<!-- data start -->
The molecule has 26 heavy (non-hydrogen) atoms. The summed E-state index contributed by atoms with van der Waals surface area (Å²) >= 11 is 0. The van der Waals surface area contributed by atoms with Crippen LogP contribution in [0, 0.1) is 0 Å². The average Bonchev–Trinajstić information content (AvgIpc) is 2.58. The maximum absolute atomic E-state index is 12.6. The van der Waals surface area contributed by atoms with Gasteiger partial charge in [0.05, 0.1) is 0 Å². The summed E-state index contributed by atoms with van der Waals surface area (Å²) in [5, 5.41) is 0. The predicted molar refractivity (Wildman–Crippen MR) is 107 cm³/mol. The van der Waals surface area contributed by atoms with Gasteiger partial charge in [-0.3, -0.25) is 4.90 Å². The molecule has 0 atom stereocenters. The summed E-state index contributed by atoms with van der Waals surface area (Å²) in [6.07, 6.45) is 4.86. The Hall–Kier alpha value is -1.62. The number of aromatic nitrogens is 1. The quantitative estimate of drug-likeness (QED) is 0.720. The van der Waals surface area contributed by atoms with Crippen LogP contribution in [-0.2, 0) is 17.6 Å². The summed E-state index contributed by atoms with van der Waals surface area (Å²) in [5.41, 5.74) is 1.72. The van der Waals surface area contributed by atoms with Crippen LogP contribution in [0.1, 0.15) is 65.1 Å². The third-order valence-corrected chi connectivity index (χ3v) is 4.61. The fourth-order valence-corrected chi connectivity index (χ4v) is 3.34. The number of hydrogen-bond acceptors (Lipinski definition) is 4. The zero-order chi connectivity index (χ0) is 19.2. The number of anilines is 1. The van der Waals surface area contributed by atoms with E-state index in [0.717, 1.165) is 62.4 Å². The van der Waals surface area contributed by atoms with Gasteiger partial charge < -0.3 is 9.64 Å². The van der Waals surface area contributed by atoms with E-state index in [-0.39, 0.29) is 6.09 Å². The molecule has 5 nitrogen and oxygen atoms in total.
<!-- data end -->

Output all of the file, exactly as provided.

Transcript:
The molecule has 26 heavy (non-hydrogen) atoms. The summed E-state index contributed by atoms with van der Waals surface area (Å²) >= 11 is 0. The van der Waals surface area contributed by atoms with Crippen LogP contribution in [0, 0.1) is 0 Å². The average Bonchev–Trinajstić information content (AvgIpc) is 2.58. The maximum absolute atomic E-state index is 12.6. The van der Waals surface area contributed by atoms with Gasteiger partial charge in [0.05, 0.1) is 0 Å². The summed E-state index contributed by atoms with van der Waals surface area (Å²) in [5, 5.41) is 0. The predicted molar refractivity (Wildman–Crippen MR) is 107 cm³/mol. The van der Waals surface area contributed by atoms with Gasteiger partial charge in [-0.3, -0.25) is 4.90 Å². The molecule has 0 atom stereocenters. The summed E-state index contributed by atoms with van der Waals surface area (Å²) in [6.07, 6.45) is 4.86. The Hall–Kier alpha value is -1.62. The number of aromatic nitrogens is 1. The quantitative estimate of drug-likeness (QED) is 0.720. The van der Waals surface area contributed by atoms with Crippen LogP contribution in [-0.2, 0) is 17.6 Å². The summed E-state index contributed by atoms with van der Waals surface area (Å²) in [5.41, 5.74) is 1.72. The van der Waals surface area contributed by atoms with Crippen LogP contribution in [0.1, 0.15) is 65.1 Å². The third-order valence-corrected chi connectivity index (χ3v) is 4.61. The fourth-order valence-corrected chi connectivity index (χ4v) is 3.34. The number of hydrogen-bond acceptors (Lipinski definition) is 4. The zero-order chi connectivity index (χ0) is 19.2. The number of anilines is 1. The van der Waals surface area contributed by atoms with E-state index in [0.717, 1.165) is 62.4 Å². The van der Waals surface area contributed by atoms with Gasteiger partial charge < -0.3 is 9.64 Å². The van der Waals surface area contributed by atoms with E-state index in [-0.39, 0.29) is 6.09 Å². The molecule has 5 nitrogen and oxygen atoms in total.